NHS watchdogs have sparked outrage among British campaigners by ruling that cannabis should not be used to treat multiple sclerosis and chronic pain.

The National Institute for Health and Care Excellence (NICE) has just issued draft guidance on the use of cannabis-based medicines following “a comprehensive evaluation of their clinical and cost-effectiveness”. It ruled that MS patients and pain sufferers should not be given marijuana, and it could not recommend cannabis for children suffering from epilepsy either.

NICE said that there is insufficient evidence to suggest that cannabis is safe to take, and it said fast-tracked clinical trials must take place. Without NICE approval, only a tiny minority of doctors can prescribe medical cannabis.

Genevieve Edwards, of the Multiple Sclerosis Society, said the group was bitterly disappointed by NICE’s draft guidance, which is open for public consultation until Sept. 5, 2019.

It added that it does not recommend Sativex, a cannabis medicine produced by British company GW Pharmaceuticals, deeming it to be too expensive in relation to the benefits it provides. Edwards said this decision will deprive thousands of MS sufferers of the medicine they need.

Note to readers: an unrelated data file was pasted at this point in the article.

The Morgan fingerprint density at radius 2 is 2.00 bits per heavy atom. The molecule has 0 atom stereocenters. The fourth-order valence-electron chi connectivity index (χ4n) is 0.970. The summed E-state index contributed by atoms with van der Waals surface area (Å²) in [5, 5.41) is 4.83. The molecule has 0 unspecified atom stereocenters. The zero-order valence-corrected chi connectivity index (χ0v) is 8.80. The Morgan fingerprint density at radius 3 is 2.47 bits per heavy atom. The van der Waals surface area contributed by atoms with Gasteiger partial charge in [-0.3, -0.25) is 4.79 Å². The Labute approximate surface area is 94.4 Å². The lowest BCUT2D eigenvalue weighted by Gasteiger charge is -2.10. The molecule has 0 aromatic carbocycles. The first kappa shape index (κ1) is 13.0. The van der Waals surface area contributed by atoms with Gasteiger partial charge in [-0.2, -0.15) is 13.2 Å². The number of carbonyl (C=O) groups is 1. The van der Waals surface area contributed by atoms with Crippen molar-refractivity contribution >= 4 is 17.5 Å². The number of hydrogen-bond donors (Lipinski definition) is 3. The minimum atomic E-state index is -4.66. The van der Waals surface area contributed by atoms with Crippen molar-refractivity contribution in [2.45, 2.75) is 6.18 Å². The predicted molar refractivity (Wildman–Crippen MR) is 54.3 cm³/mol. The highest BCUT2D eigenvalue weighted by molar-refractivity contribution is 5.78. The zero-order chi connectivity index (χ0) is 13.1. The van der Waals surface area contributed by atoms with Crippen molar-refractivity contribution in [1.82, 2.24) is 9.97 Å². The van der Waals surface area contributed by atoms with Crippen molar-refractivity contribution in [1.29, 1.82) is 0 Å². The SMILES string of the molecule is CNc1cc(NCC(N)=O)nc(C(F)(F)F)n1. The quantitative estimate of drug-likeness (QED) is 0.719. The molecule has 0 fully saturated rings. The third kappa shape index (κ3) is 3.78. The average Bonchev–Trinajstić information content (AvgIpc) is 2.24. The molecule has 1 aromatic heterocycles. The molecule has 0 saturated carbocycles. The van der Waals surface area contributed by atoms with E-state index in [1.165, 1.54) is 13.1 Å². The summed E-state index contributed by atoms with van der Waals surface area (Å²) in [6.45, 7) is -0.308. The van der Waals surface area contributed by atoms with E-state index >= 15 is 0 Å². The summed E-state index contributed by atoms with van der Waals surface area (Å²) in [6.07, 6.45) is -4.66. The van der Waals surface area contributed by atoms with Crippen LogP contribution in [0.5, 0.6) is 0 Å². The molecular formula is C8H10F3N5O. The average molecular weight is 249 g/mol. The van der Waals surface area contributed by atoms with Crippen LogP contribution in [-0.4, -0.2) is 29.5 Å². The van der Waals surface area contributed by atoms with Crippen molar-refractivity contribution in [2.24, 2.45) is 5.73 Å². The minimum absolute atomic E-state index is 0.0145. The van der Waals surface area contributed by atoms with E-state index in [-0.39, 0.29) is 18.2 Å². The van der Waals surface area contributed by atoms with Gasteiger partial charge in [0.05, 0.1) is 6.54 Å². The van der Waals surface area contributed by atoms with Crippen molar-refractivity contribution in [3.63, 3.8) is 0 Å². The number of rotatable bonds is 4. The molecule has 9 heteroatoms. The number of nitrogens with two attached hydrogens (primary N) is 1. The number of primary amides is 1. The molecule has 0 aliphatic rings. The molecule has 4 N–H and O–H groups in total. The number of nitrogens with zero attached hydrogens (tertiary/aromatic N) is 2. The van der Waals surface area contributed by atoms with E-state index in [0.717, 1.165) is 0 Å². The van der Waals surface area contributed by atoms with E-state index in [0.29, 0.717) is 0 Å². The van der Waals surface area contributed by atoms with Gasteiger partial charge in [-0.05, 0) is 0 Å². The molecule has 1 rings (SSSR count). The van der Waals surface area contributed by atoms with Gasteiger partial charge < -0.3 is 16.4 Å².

Sir Mike Penning, MP for Hemel Hempstead and co-chair of the All-Party Parliamentary Group on Medical Cannabis Under Prescription, said the hold up in prescribing sick children marijuana is causing suffering for the child and unconscionable emotional and financial stress for the parents.

Paul Chrisp, director of the Centre for Guidelines at NICE, said he appreciated that some would be disappointed that it has not recommended wider use of medicinal cannabis. But he said there was a lack of “a robust evidence base for these mostly unlicensed products” and it could not make any positive recommendations about using products like Sativex.

The UK legalized medicinal cannabis in November 2018, but a lack of support from bodies like NICE, the Royal College of Physicians and The British Paediatric Neurology Association have prevented doctors from actually prescribing it to all but a handful of patients.

Politicians, patient groups, and cannabis companies have lobbied hard for the guidelines to be relaxed, but thus far the NHS has not budged.

Yet campaigners took some solace from a new NHS England report on the barriers to accessing cannabis-based products for medicinal use on NHS prescription. It agreed that more trials are needed, but it said the UK should take into account children’s experiences in other countries as evidence of marijuana’s strong medicinal benefits.

Hannah Deacon, whose son Alfie Dingley is one of just two patients with an NHS prescription, said she was also bitterly disappointed by NICE’s ruling. She argued that hundreds of thousands of people across the world are using medicinal cannabis and enjoying enormous health benefits from it, while accusing the UK of trying to reinvent the wheel to the detriment of patients.